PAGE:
The rich young ruler’s inquiry to the Lord Jesus in Mark 10:17–22 (along with Matt. 19:16–22; Luke 10:25–28) remains increasingly prescient for us today. I would say that it’s the inquiry that’s apropos of the human condition; it’s the question on everyone’s tongue, even if it’s not explicitly admitted — that question being, “How do I secure a spot in heaven?” The young man in Mark’s Gospel asks, “Good teacher, what must I do to inherit eternal life?” (Mark 10:17) This question appears multiple times throughout the Scriptures in various forms (John 12:25; Acts 13:48), and I’d hasten to say that many of you have asked the same thing, or something similar, numerous times throughout your life. (I know I did when I was younger.)

The question of eternity is a popular question to center a youth camp or conference around, the structure of which, unfortunately, gets mired in scary “fire and brimstone” sermons that serve no other purpose than to unnerve the audience to such a degree they feel the incessant need to “reassure” or “reaffirm” their faith. Perhaps those types of sermons have their place, I won’t deny that. But scaring your audience, even the listeners that are truly among the redeemed, into thinking they’re not saved seems inefficient. Isn’t the work of a minister bound to building up the body of Christ? As the apostle Paul writes in Ephesians, “And he himself gave some to be apostles, some prophets, some evangelists, some pastors and teachers, equipping the saints for the work of ministry, to build up the body of Christ, until we all reach unity in the faith and in the knowledge of God’s Son, growing into maturity with a stature measured by Christ’s fullness.” (Eph. 4:11–13)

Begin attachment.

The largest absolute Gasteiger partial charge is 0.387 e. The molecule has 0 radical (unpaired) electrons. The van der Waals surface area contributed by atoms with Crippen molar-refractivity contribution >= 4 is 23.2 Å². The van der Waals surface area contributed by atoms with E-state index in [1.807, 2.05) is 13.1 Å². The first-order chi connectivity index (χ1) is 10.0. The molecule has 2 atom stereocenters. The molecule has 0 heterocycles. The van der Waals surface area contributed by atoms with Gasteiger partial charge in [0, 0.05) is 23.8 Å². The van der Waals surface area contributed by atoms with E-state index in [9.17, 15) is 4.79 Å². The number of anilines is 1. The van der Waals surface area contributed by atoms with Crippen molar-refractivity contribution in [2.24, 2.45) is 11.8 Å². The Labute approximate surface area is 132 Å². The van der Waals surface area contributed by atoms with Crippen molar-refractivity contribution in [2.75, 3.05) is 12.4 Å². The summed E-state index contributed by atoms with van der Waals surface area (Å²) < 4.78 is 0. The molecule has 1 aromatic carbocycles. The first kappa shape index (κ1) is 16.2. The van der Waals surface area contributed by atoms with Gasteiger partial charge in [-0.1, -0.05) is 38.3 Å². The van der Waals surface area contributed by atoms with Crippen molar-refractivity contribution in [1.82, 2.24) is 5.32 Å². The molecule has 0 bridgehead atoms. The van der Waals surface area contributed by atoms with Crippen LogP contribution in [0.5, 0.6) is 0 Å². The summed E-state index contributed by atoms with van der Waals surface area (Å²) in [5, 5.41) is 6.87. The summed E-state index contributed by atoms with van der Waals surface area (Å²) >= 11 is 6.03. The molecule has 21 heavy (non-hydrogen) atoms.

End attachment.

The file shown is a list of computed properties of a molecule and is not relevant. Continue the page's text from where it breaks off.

In my mind, the work of building up the church doesn’t happen by weaponizing heaven as a means to scare some into “genuine belief” or “assurance of salvation.” Conversely, I think it happens when the promise of heaven as delineated in the gospel is made abundantly clear. Such is why I love the following passage from the late Episcopal minister Stephen Tyng. You want assurance of eternity? Put your faith in the obedience that’s already been finished.

“The man who has truly embraced the Gospel of the Lord Jesus, has cast out all dependence upon his own obedience; and rests his whole hope of justification before God, upon the perfect righteousness of his divinely appointed Saviour. He does not expect to earn a single hour of peace or glory by his own holiness of character. The obedience in which he trusts, and in which he envelopes himself by faith, was long since finished. He cannot add an iota of merit to that great offering, which has been once for all made for his soul, and which has perfected his title and his hope forever.” (143)

Heaven is for those who believe in an obedience that’s already been finished for them. For those who trust in a righteousness that’s given to them, scot free. This, I believe is what’s meant by the idea of “dying daily.” Faith in the finished gospel of God necessitates dying to faith in a meritorious obedience. It means dying to the notion that one more verse memorized, one more chapter read, one more minute in prayer, or one more Sunday service attended earns you one more iota, one more ounce of favor with God. We die daily to such notions by remembering the once for all completed work of salvation that’s offered in the proclamation of the gospel.

You want assurance of eternity? You want certainty of your spot in the afterlife? Put your faith in the obedience that’s already been finished. “This is the work of God — that you believe in the one he has sent.” (John 6:29)


• Stephen Tyng, Lectures on the Law and the Gospel (New York: Robert Carter & Bros., 1849).